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Tongue Tie

By Andrew Dorough, DC

4 Ways Chiropractic Can Help

The past decade has been fraught with controversy surrounding infant tongue-tie surgery (“tongue-tie” or “tethered oral tissue”). It can be easy to assume that tethered oral tissue is causing the feeding problem— and that could be! But consider what other structures might be causing the problem. In clinical practice, I’ve seen tongue, head, or neck adaptations that affect feeding function, with or without a tongue-tie.

You may be wondering, how can the pediatric chiropractor help? The chiropractor shouldn’t diagnose a tongue-tie. But they can do much to help the baby with feeding dysfunction. They can also help before and after a tongue-tie surgery (if surgery is needed). The chiropractor might also be able to help your baby avoid a tongue-tie surgery altogether. If you suspect your child has a tongue-tie, here are four points to consider.

Reducing Nerve Interference to Tongue Muscles

If your infant’s tongue seems tight, the oral tissue of the frenulum might not be what’s restricting it. In some cases, nerves that power the tongue may be up-regulated (increased power) or down-regulated (decreased power). In either case, the tongue muscle can appear tight or weak. Furthermore, it is possible that the genioglossus muscle has a trigger point as well, thus pulling the frenulum to the floor of the mouth. Recent research has found a direct connection between the frenulum fascia and the genioglossus muscle. When a baby’s tongue is tighter than normal, you may experience pain if you are breastfeeding. Your baby may also have trouble transferring milk from bottle or breast. Also, some babies have frequent spitting up due to an inability to completely swallow. Nevertheless, a tight tongue muscle can cause feeding problems.

A certified chiropractor can care for this adaptation. He or she will make gentle adjustments to normalize the neck, intraoral cranial bones and soft tissue. The goal of such care is to remove the possible cause of nerve up-regulation or down-regulation to the tongue. This should be addressed to enhance breastfeeding function before pursuing other routes.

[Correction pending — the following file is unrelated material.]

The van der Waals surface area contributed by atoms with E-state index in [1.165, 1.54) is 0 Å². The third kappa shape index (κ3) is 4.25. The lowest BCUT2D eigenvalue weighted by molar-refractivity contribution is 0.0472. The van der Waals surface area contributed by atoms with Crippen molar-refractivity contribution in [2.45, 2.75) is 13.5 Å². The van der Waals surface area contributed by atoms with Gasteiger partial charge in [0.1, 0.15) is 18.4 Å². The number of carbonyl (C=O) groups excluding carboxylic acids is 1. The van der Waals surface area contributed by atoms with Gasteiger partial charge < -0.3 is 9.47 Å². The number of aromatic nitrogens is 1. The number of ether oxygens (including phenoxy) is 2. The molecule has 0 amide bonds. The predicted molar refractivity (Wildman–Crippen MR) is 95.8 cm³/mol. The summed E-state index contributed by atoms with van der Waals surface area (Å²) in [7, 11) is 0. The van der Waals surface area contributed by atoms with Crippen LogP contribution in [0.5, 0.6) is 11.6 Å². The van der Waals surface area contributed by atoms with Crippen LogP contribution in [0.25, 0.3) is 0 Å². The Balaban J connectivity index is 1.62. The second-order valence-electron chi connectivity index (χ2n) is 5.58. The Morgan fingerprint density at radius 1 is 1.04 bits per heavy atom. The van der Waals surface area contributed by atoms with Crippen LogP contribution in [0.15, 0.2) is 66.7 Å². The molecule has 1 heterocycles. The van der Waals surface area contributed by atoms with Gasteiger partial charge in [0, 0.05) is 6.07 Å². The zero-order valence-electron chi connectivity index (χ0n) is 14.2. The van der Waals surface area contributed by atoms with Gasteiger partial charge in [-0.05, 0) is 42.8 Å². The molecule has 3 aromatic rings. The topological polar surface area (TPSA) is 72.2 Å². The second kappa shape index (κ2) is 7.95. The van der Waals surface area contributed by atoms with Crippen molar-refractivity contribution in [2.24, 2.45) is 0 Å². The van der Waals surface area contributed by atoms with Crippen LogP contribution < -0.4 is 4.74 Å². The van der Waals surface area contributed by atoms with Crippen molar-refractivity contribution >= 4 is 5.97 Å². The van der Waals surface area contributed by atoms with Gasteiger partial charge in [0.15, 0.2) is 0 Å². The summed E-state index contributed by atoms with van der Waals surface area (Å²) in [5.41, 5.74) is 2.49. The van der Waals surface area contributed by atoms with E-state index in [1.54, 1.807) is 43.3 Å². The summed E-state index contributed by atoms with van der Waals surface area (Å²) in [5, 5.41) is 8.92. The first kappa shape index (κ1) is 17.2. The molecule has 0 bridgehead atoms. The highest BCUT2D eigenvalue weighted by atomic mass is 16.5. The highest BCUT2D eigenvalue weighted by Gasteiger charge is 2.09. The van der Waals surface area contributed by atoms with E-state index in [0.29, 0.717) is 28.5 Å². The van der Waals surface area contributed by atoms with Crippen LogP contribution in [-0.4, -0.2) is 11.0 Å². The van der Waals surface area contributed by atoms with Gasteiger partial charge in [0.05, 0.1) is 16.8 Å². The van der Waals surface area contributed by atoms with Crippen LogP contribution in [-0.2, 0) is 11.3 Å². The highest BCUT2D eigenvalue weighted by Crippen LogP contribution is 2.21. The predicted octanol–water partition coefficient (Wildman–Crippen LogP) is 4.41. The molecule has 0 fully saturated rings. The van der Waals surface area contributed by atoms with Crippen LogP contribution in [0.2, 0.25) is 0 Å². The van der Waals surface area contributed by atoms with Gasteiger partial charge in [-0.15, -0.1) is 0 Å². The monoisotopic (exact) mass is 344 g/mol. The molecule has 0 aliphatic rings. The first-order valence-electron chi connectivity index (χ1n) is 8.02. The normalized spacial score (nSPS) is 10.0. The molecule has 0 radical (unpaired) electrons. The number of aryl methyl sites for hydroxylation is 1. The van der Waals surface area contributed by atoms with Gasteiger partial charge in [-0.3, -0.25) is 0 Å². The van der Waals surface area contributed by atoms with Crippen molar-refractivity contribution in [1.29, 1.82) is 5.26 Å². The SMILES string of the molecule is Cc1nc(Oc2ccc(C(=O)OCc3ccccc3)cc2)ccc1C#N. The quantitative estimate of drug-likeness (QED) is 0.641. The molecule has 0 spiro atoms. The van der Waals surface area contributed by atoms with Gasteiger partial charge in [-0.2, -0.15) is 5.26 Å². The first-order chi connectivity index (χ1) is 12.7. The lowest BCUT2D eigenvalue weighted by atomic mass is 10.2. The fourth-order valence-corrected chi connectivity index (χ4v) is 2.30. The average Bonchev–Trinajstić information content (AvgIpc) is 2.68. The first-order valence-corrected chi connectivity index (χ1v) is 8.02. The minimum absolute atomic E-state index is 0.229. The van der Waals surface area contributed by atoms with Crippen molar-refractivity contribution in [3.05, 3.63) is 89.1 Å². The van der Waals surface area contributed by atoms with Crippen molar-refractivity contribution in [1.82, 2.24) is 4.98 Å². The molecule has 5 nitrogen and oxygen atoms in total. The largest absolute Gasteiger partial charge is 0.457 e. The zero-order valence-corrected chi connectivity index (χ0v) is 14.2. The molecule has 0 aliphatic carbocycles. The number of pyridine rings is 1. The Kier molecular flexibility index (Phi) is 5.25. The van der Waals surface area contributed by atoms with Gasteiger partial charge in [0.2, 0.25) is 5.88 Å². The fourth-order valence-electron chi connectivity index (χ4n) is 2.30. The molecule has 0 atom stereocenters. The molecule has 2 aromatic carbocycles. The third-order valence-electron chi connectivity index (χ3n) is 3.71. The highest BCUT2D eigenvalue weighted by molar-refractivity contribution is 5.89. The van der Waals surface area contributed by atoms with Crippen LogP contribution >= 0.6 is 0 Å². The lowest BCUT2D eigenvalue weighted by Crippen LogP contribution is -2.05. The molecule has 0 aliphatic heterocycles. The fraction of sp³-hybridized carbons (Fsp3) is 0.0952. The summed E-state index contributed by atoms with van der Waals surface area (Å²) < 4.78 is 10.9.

Aligning Bone and Joint Structures that are Attached to the Tongue

The tongue muscle and the swallowing muscles are attached to the bones of the head and neck. However, if the bony structure is not aligned in the functional position, the soft tissues connected to it can be pulled and tugged from their proper alignment. Hence, this can restrict tongue motion and give the appearance of a “posterior tongue-tie.” Feeding difficulty will follow.

To get a feel for this restriction, try looking down, tucking your chin to your chest, and rotating your head to the right. Now try to suck, swallow, and breathe. When the skull and neck are moved away from normal alignment, swallowing and breathing become difficult and less effective. This is what I call a “biomechanical tongue-tie.” It is common for your baby to have their chin tucked to their chest, preventing cervical spine subluxations. The chiropractor can align and normalize these structures and optimize their function to correct this adaptation.

Ruling Out the Frenulum as the Culprit

Perhaps everyone can see that the tongue is restricted or not working effectively. However, the frenulum is not always the cause of that restriction. The medical professional might not recognize a tight jaw or a misaligned vertebra, which can also cause ineffective latch or milk transfer. Pediatric chiropractors have special training in recognizing structural adaptations. Therefore, getting chiropractic care before a tongue-tie evaluation or surgery will allow the provider to better assess the tongue’s natural state of being. It also helps him or her to discern whether the tissue (frenulum) is functional or needs potential surgery.

Enhancing Results of Tongue-Tie Surgery

Sometimes, tongue-tie surgery is necessary. If so, “pre- habilitation” is considered a best practice method to ensure optimal results.

Pre-habilitation gives the surgeon better tissue to work with. It also makes it easier to see inside the baby’s mouth. Before the surgery, it’s important to achieve alignment of the head and neck structures. If surgery is performed on a structure that is not in normal alignment, the wound may heal in an abnormal position and the problem may resurface in the future. Having correct alignment of anatomical structures prior to the surgery just makes sense. Surgery can be less effective on an area that is not structurally normal or sound. Prior to surgery, a pediatric chiropractor can optimize head and neck structure and tongue function. Whether there is a structural problem in the head and neck or not, your baby will benefit from pre-surgical soft tissue care. If surgery is required, the chiropractor can help to rehabilitate the head, spine, and tongue. This helps:

  • Correct motor skill development of the tongue and spine
  • Encourage and support ideal wound healing
  • Optimize the baby’s anatomy to accommodate the change created from the surgery

Beyond these benefits, chiropractic in general promotes support for the infant’s growing spine and optimal healing from any birth stresses, strains, or traumas. By taking these steps, you can significantly decrease the chance of a surgery or support whatever surgery was just performed, so your baby can achieve normal physiological function. If you suspect a tongue-tie, care from a pediatric chiropractor should be an essential first step on your journey to breastfeeding success